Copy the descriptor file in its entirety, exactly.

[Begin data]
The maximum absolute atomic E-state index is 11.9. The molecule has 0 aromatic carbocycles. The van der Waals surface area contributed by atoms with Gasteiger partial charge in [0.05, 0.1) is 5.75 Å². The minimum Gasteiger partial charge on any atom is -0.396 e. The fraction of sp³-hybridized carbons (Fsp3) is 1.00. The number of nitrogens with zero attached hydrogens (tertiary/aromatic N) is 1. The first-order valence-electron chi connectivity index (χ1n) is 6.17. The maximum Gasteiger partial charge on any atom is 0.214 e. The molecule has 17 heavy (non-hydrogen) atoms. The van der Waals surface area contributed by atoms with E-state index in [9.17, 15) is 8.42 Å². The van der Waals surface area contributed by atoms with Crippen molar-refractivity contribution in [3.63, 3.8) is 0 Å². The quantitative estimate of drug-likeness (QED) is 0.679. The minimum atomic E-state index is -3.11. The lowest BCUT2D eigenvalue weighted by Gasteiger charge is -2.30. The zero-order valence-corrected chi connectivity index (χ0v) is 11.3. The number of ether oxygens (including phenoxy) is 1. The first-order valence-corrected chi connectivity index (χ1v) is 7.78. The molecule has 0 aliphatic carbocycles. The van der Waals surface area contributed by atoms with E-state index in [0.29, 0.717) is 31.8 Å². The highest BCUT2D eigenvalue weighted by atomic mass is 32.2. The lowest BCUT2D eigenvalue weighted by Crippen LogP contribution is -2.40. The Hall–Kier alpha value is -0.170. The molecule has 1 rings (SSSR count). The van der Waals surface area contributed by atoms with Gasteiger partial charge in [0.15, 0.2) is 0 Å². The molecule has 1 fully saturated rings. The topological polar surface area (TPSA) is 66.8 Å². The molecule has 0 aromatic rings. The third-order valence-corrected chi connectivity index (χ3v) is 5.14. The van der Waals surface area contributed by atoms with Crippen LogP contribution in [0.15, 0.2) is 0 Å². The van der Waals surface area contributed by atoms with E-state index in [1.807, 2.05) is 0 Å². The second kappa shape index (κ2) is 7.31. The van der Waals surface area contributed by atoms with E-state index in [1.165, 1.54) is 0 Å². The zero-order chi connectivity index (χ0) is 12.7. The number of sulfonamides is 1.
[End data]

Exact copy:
The maximum absolute atomic E-state index is 11.9. The molecule has 0 aromatic carbocycles. The van der Waals surface area contributed by atoms with Gasteiger partial charge in [0.05, 0.1) is 5.75 Å². The minimum Gasteiger partial charge on any atom is -0.396 e. The fraction of sp³-hybridized carbons (Fsp3) is 1.00. The number of nitrogens with zero attached hydrogens (tertiary/aromatic N) is 1. The first-order valence-electron chi connectivity index (χ1n) is 6.17. The maximum Gasteiger partial charge on any atom is 0.214 e. The molecule has 17 heavy (non-hydrogen) atoms. The van der Waals surface area contributed by atoms with E-state index in [9.17, 15) is 8.42 Å². The van der Waals surface area contributed by atoms with Crippen molar-refractivity contribution in [3.63, 3.8) is 0 Å². The quantitative estimate of drug-likeness (QED) is 0.679. The minimum atomic E-state index is -3.11. The lowest BCUT2D eigenvalue weighted by Gasteiger charge is -2.30. The zero-order valence-corrected chi connectivity index (χ0v) is 11.3. The number of ether oxygens (including phenoxy) is 1. The first-order valence-corrected chi connectivity index (χ1v) is 7.78. The molecule has 0 aliphatic carbocycles. The van der Waals surface area contributed by atoms with E-state index in [0.29, 0.717) is 31.8 Å². The highest BCUT2D eigenvalue weighted by atomic mass is 32.2. The lowest BCUT2D eigenvalue weighted by Crippen LogP contribution is -2.40. The Hall–Kier alpha value is -0.170. The molecule has 1 rings (SSSR count). The van der Waals surface area contributed by atoms with Gasteiger partial charge in [0.15, 0.2) is 0 Å². The molecule has 1 fully saturated rings. The topological polar surface area (TPSA) is 66.8 Å². The molecule has 0 aromatic rings. The third-order valence-corrected chi connectivity index (χ3v) is 5.14. The van der Waals surface area contributed by atoms with Crippen LogP contribution in [0.15, 0.2) is 0 Å². The van der Waals surface area contributed by atoms with E-state index in [1.807, 2.05) is 0 Å². The second kappa shape index (κ2) is 7.31. The van der Waals surface area contributed by atoms with E-state index in [1.165, 1.54) is 0 Å². The zero-order chi connectivity index (χ0) is 12.7. The number of sulfonamides is 1.